More than 600 people attended 13 hearings held along the coast by the interstate commission, and the panel received more than 30,000 written comments, many calling for greater protections.

"All of us who've been on the bay for a number of years can recall in years gone by huge areas of menhaden feeding on the surface of the bay," says Kenneth Lewis, 78, an avid fisherman from Towson. "Nobody has seen that for quite a long time," he said.

Omega's spokesman said the company is prepared to go along with the proposal to increase the menhaden population in the bay and along the coast to 15 percent of historic levels. If that threshold were in effect now, it would require a 23 percent reduction in harvest from last year's catch.

But many recreational anglers, scientists and conservationists are pressing the commission to set a target of preserving up to 40 percent of the spawning stock in any given year — which could lead to a cutback in commercial harvest of 45 percent.

Omega's spokesman calls that idea "reckless and unnecessary," but advocates contend the role of menhaden in feeding other fish and birds demands steeper reductions in the commerical harvest.

The impact of the decline of menhaden on striped bass, or rockfish, is one of the biggest worries, as the fish is treasured by recreational anglers and a valuable commercial catch in the Chesapeake.

Menhaden once made up more than 70 percent of their diet, but now account for about 7 percent. Many stripers caught in the Chesapeake are showing signs of malnutrition, and state biologists estimate that 60 percent have caught a bacterial infection, mycobacteriosis, which causes lesions and wasting in the fish.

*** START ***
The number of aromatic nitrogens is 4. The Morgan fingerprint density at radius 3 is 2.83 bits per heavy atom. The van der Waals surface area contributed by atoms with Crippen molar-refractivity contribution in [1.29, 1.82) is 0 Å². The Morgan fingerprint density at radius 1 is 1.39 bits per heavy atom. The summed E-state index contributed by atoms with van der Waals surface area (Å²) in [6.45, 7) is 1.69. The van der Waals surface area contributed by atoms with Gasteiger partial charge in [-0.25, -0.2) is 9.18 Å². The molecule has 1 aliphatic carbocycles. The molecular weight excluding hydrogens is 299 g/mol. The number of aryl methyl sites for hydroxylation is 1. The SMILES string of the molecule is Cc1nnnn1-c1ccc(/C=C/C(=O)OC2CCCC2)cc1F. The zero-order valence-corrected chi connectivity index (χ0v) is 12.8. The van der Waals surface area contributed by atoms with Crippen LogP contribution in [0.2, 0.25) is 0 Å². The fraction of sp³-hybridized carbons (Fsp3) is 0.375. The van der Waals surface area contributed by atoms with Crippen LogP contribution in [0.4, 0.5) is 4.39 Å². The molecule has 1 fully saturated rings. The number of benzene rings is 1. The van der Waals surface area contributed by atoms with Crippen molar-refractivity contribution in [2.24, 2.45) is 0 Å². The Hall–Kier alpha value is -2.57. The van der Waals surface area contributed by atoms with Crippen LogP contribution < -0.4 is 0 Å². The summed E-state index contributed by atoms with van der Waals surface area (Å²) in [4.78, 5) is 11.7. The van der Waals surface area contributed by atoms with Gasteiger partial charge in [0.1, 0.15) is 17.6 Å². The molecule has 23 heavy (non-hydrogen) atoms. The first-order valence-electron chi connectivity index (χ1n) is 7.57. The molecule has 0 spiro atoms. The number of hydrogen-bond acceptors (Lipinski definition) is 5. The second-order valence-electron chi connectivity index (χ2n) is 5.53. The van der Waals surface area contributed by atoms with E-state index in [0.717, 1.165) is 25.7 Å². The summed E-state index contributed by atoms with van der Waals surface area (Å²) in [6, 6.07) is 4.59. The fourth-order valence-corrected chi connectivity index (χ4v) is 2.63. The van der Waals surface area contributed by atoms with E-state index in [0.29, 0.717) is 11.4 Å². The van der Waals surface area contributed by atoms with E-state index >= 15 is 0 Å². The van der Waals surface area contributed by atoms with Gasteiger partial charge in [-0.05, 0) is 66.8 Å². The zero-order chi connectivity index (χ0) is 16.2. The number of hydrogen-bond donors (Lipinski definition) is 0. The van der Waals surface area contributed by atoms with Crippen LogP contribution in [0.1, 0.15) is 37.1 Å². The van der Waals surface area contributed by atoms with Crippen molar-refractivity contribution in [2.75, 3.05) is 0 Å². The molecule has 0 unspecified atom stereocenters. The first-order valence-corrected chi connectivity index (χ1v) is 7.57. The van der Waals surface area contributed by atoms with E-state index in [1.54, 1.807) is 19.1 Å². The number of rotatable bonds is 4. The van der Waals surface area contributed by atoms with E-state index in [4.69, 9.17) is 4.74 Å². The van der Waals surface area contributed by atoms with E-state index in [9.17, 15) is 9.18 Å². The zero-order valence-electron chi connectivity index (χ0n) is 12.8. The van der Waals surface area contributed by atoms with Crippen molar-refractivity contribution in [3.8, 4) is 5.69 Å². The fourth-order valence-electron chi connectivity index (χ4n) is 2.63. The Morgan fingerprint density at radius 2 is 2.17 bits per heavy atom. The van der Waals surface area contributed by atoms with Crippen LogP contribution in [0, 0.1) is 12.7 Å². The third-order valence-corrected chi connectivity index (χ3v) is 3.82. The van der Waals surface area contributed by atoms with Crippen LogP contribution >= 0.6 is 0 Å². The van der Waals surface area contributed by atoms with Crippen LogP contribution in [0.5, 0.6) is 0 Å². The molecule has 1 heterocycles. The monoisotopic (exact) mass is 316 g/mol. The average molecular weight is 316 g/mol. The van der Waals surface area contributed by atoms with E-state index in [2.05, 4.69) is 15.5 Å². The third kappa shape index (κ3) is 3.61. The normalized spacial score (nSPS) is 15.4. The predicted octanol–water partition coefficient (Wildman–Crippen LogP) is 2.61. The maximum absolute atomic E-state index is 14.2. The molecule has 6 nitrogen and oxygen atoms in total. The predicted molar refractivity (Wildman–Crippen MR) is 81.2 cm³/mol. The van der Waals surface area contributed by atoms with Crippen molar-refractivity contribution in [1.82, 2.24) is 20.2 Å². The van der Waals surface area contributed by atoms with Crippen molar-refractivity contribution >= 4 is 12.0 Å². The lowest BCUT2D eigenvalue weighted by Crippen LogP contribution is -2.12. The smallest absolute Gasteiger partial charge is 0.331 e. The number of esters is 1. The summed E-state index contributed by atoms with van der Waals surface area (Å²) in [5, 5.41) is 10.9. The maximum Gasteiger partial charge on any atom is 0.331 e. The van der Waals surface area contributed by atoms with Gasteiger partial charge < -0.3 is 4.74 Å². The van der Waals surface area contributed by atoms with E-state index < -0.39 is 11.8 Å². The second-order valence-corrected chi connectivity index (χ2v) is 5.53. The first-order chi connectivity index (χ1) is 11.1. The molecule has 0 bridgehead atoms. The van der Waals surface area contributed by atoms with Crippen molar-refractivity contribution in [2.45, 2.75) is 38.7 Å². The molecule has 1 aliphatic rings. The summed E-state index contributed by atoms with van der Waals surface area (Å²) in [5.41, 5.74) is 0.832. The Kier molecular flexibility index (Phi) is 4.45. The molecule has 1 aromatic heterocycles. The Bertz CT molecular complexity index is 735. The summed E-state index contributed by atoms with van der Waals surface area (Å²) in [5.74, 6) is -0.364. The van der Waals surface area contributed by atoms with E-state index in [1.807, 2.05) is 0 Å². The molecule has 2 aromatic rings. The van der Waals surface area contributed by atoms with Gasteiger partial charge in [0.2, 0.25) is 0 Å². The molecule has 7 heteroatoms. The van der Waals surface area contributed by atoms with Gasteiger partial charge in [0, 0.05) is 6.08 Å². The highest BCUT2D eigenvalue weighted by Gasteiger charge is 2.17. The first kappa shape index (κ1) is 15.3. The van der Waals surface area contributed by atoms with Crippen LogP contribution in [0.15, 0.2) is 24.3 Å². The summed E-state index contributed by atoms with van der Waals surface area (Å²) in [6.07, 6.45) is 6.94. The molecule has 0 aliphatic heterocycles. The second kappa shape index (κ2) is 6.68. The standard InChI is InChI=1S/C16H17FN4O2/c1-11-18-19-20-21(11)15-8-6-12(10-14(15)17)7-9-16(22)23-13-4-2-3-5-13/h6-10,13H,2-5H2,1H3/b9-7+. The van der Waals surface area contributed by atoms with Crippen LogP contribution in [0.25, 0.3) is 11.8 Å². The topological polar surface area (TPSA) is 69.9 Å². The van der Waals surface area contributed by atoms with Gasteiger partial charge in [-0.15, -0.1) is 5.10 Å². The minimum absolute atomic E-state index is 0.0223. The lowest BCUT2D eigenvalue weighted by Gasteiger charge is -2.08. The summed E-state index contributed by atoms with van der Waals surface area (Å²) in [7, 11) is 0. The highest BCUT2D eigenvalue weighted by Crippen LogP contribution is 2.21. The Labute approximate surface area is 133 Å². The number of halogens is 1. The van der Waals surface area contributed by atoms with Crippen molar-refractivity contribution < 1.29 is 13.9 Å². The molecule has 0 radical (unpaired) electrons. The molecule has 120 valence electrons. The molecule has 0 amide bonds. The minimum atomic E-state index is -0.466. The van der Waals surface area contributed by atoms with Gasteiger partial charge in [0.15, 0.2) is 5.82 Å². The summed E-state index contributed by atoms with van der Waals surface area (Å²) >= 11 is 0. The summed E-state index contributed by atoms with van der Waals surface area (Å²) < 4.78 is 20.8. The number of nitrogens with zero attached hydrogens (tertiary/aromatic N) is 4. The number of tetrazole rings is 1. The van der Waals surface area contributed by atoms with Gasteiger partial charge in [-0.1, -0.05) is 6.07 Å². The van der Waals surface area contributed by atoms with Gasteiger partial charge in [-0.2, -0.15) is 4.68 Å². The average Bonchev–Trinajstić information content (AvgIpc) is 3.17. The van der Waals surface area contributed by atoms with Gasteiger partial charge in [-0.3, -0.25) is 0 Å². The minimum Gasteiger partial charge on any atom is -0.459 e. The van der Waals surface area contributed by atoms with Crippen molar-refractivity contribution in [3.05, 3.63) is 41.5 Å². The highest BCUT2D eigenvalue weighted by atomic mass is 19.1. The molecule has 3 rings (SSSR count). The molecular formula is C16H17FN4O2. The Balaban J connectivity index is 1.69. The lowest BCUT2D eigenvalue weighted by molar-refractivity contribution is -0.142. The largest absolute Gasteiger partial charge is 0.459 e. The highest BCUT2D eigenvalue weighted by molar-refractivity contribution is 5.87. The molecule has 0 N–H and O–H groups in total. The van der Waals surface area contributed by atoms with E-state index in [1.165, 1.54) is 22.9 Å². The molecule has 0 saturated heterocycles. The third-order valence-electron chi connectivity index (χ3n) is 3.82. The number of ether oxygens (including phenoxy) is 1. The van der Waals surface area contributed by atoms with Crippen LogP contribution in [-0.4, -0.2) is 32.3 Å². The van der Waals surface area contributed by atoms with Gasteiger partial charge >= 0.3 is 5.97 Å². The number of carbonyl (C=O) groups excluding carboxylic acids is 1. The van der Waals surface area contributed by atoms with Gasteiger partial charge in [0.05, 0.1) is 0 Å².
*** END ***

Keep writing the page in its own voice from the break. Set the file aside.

Research has suggested the lack of food and illness may be linked.

"Things like lesions can be a function of nutrition," said James Uphoff, a biologist with the Maryland Department of Natural Resources. Whether the bacterial infection many rockfish have kills them also depends to some degree on whether they can get enough to eat to maintain their strength.

Other species are affected as well, says Goldsborough, the bay foundation biologist.

"With insufficient menhaden … striped bass are feeding on crabs," he said.

Birds also are missing menhaden, observers say. Biologist Spitzer used to see "tremendous flocks" of loons on the Choptank River and in Eastern Bay feeding on menhaden, but not for the past two decades.

Menhaden haven't had a great spawn in the Maryland waters of the Chesapeake for years, data show. While wind and waves appear to have more influence over how many menhaden eggs hatch than does fishing pressure, biologists say reducing the harvest can provide a greater cushion should weather conditions be especially unfavorable one year.

Maryland watermen fear they'll see their financial margin pinched by whatever harvest cutback results from the November meeting. For crabbers, for instance, the only other bait they can use is razor clams, but they cost $35 per bushel, compared with $10 per 50-pound box of menhaden, according to Powley.

Russell Dize, a Tilghman waterman who's also a member of the Atlantic States commission, worries that even if the harvest is reduced menhaden won't bounce back and fishermen in the bay and along the coast will be left with a permanent cutback.

But he said he doesn't see any other choice. Having reviewed the scientists' reports, Dize said, "If they say there is a problem, I believe there's a problem. … It's going to hurt some people. I don't like that, but we've got to act."

Sun reporter Candus Thomson contributed to this story.

tim.wheeler@baltsun.com